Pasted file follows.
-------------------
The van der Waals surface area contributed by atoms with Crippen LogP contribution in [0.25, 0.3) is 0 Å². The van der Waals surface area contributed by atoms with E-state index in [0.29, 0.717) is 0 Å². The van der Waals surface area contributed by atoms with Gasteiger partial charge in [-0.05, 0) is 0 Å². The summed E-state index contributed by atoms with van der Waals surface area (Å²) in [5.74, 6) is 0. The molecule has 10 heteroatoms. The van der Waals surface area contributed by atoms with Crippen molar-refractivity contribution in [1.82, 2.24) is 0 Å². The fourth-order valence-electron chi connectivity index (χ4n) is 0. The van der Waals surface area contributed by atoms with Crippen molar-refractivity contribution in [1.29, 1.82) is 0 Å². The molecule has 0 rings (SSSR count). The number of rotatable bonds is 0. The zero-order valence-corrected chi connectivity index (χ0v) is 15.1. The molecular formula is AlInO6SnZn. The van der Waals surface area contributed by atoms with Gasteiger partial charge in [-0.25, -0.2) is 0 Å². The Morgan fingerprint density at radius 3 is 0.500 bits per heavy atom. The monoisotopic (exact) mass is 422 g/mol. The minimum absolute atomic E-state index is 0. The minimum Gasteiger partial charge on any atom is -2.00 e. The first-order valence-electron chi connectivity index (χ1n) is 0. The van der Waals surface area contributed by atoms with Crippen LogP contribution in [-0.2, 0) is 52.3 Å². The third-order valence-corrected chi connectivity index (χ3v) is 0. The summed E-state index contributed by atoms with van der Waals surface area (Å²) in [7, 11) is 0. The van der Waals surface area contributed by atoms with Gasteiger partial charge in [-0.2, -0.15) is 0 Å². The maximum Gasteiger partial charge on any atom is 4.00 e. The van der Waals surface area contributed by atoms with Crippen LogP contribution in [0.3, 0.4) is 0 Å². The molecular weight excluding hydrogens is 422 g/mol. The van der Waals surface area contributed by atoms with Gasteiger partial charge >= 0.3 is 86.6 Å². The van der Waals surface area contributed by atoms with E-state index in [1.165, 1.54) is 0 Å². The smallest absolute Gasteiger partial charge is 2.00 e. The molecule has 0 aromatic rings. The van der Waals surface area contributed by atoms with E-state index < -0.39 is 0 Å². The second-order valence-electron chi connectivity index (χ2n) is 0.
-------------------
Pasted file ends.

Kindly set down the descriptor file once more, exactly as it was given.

The van der Waals surface area contributed by atoms with Crippen LogP contribution in [0.25, 0.3) is 0 Å². The van der Waals surface area contributed by atoms with E-state index in [0.29, 0.717) is 0 Å². The van der Waals surface area contributed by atoms with Gasteiger partial charge in [-0.05, 0) is 0 Å². The summed E-state index contributed by atoms with van der Waals surface area (Å²) in [5.74, 6) is 0. The molecule has 10 heteroatoms. The van der Waals surface area contributed by atoms with Crippen molar-refractivity contribution in [1.82, 2.24) is 0 Å². The fourth-order valence-electron chi connectivity index (χ4n) is 0. The van der Waals surface area contributed by atoms with Crippen molar-refractivity contribution in [1.29, 1.82) is 0 Å². The molecule has 0 rings (SSSR count). The number of rotatable bonds is 0. The zero-order valence-corrected chi connectivity index (χ0v) is 15.1. The molecular formula is AlInO6SnZn. The van der Waals surface area contributed by atoms with Gasteiger partial charge in [-0.25, -0.2) is 0 Å². The Morgan fingerprint density at radius 3 is 0.500 bits per heavy atom. The monoisotopic (exact) mass is 422 g/mol. The minimum absolute atomic E-state index is 0. The minimum Gasteiger partial charge on any atom is -2.00 e. The first-order valence-electron chi connectivity index (χ1n) is 0. The van der Waals surface area contributed by atoms with Crippen LogP contribution in [-0.2, 0) is 52.3 Å². The third-order valence-corrected chi connectivity index (χ3v) is 0. The summed E-state index contributed by atoms with van der Waals surface area (Å²) in [7, 11) is 0. The van der Waals surface area contributed by atoms with Gasteiger partial charge in [-0.2, -0.15) is 0 Å². The maximum Gasteiger partial charge on any atom is 4.00 e. The van der Waals surface area contributed by atoms with Crippen LogP contribution in [0.3, 0.4) is 0 Å². The molecular weight excluding hydrogens is 422 g/mol. The van der Waals surface area contributed by atoms with Gasteiger partial charge >= 0.3 is 86.6 Å². The van der Waals surface area contributed by atoms with E-state index in [1.165, 1.54) is 0 Å². The smallest absolute Gasteiger partial charge is 2.00 e. The molecule has 0 aromatic rings. The van der Waals surface area contributed by atoms with E-state index < -0.39 is 0 Å². The second-order valence-electron chi connectivity index (χ2n) is 0.